Source: 
Journal of Autism and Developmental Disorders
Date Published: 
October 25, 2011

Association Between Behavioral Features and Gastrointestinal Problems Among Children with Autism Spectrum Disorder
Matthew J. Maenner • Carrie L. Arneson • Susan E. Levy • Russell S. Kirby • Joyce S. Nicholas • Maureen S. Durkin
Journal of Autism and Developmental Disorders | DOI 10.1007/s10803-011-1379-6

Copyright: Springer Science+Business Media, LLC 2011
 

Abstract : Recent reports suggest certain behaviors among children with autism spectrum disorders (ASD) may indicate underlying gastro-intestinal (GI) problems, and that the presence of these behaviors may help alert primary care providers to the need to evaluate a child with ASD for GI problems. The purpose of this population-based study of 487 children with ASD, including 35 (7.2%) with a medically documented history of GI problems, was to compare behavioral features of children with and without a history of GI problems. Unusual sleeping or eating habits and oppositional behavior were significantly associated with GI problems. These behaviors, however, were frequent in both children with and without GI problems, suggesting they may have limited utility in a screening capacity for GI problems.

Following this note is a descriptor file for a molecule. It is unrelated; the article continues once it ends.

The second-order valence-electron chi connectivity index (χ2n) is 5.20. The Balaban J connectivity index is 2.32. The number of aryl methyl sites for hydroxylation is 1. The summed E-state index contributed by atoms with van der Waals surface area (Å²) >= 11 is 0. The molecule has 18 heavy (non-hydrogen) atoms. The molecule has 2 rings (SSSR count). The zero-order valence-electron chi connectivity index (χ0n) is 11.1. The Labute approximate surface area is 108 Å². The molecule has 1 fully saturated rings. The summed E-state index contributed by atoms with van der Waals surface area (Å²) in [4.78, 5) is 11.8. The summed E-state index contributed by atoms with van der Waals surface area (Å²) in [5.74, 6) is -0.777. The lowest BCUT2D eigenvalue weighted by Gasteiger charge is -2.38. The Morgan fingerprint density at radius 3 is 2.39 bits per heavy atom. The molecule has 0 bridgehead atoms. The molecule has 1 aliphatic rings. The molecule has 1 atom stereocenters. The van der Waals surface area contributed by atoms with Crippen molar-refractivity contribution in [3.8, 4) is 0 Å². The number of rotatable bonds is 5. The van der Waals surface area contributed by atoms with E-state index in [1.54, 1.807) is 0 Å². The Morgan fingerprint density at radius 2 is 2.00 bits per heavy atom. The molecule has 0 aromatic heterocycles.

Conclusion: Certain behaviors, including abnormalities in sleep patterns, abnormalities in mood or affect, and argumentative, oppositional, defiant or destructive behavior were described significantly more often in children with ASD who also had GI problems than in those with ASD and no history of GI problems. These features (often described as characteristics of autism) may be more common among children with autism who also have GI problems. However, because these behaviors are also frequent in children with ASD and no GI problems (nearly all children had 1 or more behaviors), they are unlikely to efficiently predict GI problems in children with ASD. Consideration of medical, biological, or physiological co-occurring conditions, genetic susceptibility, diet and nutrition, and medication use are necessary to determine whether in children with ASD both behavioral presentation and GI problems might be associated with other underlying factors.